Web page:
The same realities carry to online, but are magnified by the astounding volume of competing content available from uncountable sources. Any local or regional paper that charges for all content will make a fraction of what it can make as an ad-supported model. Why? Because once you put up a pay wall, fewer readers will visit and fewer readers mean diminished ad sales. You’d have to charge $1,000 or more a year per reader to even begin to make up for the lost advertising income.

So how does the Wall Street Journal succeed with their paid model? Here’s what I believe: They’re a highly-specialized, national product and many of the subscriptions are reimbursed or direct-billed business expenses. If a local or regional paper could replicate the WSJ experience, surely some would be doing so by now. The few experiments in this area have been less than successful, usually by small-market papers that are trying to protect print circulation.

Is the online model perfect? Hardly. Right now, online revenue needs to grow faster if it’s going to support the kinds of newsrooms that can properly cover a metro area. One of the questions news professionals should be asking isn’t “Can we charge for what we’re already doing?” but rather, “What can we create that people will gladly pay for?” What kind of valuable information can 200- or 300-person newsrooms dig up and synthesize that’s both compelling and exclusive? A hybrid model, where most basic news is free but certain types of information – or tools for managing that information – have cost associated with them, seems an inevitability.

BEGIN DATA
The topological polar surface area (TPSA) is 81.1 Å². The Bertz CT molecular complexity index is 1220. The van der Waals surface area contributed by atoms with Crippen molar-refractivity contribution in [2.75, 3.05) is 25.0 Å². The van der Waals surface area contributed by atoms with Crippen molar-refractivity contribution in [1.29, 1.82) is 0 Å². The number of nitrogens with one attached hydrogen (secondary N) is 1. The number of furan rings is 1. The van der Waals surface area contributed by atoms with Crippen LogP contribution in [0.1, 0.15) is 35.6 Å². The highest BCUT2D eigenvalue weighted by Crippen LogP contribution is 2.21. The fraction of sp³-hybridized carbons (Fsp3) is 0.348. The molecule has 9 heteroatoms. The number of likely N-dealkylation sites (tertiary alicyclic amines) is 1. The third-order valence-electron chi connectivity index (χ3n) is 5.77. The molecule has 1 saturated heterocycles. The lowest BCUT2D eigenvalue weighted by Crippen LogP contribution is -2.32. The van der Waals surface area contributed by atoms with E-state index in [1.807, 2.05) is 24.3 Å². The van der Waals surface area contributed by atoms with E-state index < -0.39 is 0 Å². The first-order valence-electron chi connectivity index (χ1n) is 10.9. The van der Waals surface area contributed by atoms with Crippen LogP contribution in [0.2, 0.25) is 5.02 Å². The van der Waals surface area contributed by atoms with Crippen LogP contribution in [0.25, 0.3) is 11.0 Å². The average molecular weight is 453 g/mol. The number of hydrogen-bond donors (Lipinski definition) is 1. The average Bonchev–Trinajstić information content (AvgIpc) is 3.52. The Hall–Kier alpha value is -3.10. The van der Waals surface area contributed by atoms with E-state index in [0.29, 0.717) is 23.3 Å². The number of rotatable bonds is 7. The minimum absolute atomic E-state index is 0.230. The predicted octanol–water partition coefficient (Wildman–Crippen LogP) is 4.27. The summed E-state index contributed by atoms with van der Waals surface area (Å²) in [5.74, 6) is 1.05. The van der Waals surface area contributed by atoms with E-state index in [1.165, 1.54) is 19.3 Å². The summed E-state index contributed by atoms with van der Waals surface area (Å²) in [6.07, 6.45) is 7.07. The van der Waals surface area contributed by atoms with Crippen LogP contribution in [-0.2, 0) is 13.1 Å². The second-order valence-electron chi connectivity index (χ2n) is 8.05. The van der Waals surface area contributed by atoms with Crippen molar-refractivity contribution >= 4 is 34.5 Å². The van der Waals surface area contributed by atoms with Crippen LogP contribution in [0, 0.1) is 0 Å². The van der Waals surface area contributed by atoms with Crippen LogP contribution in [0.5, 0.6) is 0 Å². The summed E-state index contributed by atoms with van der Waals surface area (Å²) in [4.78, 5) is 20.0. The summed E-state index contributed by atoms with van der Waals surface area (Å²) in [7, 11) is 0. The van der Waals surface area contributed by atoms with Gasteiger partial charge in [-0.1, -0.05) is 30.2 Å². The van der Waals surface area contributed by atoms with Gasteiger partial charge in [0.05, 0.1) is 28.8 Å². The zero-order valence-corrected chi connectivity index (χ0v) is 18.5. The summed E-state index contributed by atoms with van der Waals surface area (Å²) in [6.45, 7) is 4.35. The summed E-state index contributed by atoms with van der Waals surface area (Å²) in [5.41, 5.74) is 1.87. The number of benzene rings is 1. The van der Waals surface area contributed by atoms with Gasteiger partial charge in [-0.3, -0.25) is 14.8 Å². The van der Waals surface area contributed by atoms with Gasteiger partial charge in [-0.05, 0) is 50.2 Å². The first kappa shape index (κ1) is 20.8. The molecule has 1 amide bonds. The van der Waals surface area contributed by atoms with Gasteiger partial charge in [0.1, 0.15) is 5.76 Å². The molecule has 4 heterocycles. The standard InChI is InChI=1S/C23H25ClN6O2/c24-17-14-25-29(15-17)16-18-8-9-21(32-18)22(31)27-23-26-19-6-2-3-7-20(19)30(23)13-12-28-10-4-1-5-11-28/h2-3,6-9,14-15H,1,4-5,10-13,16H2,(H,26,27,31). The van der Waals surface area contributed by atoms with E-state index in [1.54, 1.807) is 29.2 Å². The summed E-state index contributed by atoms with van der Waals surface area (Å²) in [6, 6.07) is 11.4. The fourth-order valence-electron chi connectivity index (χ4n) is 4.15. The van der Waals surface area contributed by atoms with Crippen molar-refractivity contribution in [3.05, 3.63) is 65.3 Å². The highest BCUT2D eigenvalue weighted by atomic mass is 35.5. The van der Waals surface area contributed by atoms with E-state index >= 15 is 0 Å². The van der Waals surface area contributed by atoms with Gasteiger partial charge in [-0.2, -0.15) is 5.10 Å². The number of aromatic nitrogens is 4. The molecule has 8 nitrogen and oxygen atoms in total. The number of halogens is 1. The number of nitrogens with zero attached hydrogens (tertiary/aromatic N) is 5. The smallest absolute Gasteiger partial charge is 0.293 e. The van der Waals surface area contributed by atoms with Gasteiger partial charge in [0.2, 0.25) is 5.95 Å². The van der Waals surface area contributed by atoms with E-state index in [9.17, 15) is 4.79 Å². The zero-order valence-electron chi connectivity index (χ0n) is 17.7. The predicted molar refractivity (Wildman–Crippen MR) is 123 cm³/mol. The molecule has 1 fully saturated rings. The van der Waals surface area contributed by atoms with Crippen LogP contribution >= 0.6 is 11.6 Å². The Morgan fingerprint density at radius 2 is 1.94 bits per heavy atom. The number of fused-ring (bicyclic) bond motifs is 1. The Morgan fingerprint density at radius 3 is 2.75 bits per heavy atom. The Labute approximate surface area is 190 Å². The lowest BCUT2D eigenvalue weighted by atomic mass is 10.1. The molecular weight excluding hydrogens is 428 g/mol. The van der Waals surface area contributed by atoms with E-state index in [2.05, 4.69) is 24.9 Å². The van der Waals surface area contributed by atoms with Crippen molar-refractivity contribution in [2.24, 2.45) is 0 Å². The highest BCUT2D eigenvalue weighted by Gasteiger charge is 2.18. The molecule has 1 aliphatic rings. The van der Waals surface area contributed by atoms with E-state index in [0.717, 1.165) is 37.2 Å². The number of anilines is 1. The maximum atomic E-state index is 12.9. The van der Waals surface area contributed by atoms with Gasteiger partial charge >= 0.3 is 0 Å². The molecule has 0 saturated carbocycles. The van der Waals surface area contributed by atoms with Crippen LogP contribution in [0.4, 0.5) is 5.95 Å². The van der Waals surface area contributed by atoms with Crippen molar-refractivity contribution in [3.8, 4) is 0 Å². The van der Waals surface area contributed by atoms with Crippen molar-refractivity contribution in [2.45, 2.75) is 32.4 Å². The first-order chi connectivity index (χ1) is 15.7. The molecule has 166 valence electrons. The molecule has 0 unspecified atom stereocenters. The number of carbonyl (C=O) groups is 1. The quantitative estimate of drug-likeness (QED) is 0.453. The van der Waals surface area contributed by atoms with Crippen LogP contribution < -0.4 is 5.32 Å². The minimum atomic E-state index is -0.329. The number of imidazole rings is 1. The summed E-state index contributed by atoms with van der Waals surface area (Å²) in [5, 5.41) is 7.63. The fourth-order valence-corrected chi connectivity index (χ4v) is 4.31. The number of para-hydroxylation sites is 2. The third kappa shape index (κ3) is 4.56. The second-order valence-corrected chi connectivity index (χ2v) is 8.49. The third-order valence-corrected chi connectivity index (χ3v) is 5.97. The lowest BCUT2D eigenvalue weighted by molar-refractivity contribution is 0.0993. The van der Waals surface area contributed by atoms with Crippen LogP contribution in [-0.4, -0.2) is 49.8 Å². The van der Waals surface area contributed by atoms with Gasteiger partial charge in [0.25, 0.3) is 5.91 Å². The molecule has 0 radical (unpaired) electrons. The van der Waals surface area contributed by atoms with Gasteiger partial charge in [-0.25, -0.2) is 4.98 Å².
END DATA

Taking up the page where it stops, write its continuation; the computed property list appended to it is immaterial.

Until then, I believe putting up a pay-wall between the public and local news would effectively kill the online revenue stream that newspapers across the country need to be able to count on.

Inflation-adjusted newspaper revenues approaching 1982 levels

According to The Newsosaur, Alan Mutter, the first-half 2008 newspaper revenue details, released by the Newspaper Association of America, represent the worst numbers in a dozen years.

But that’s comparing 1996 dollars to 2008 dollars. If you look at print revenue performance in constant 2008 dollars, the industry hasn’t seen numbers this grim since 1982 (click to see the chart in full size):

Newspaper revenue (print only) 1982-2008

What’s really bracing about that chart is how the rate of decline clearly accelerates in the past few years.

This chart does not include online revenue, which NAA has tracked since 2003.

(Obligatory warning: I was an English major in college, not a stats geek. This constant-dollar hack was made with simple web tools and the original data from the NAA. If this is way off, please let me know.)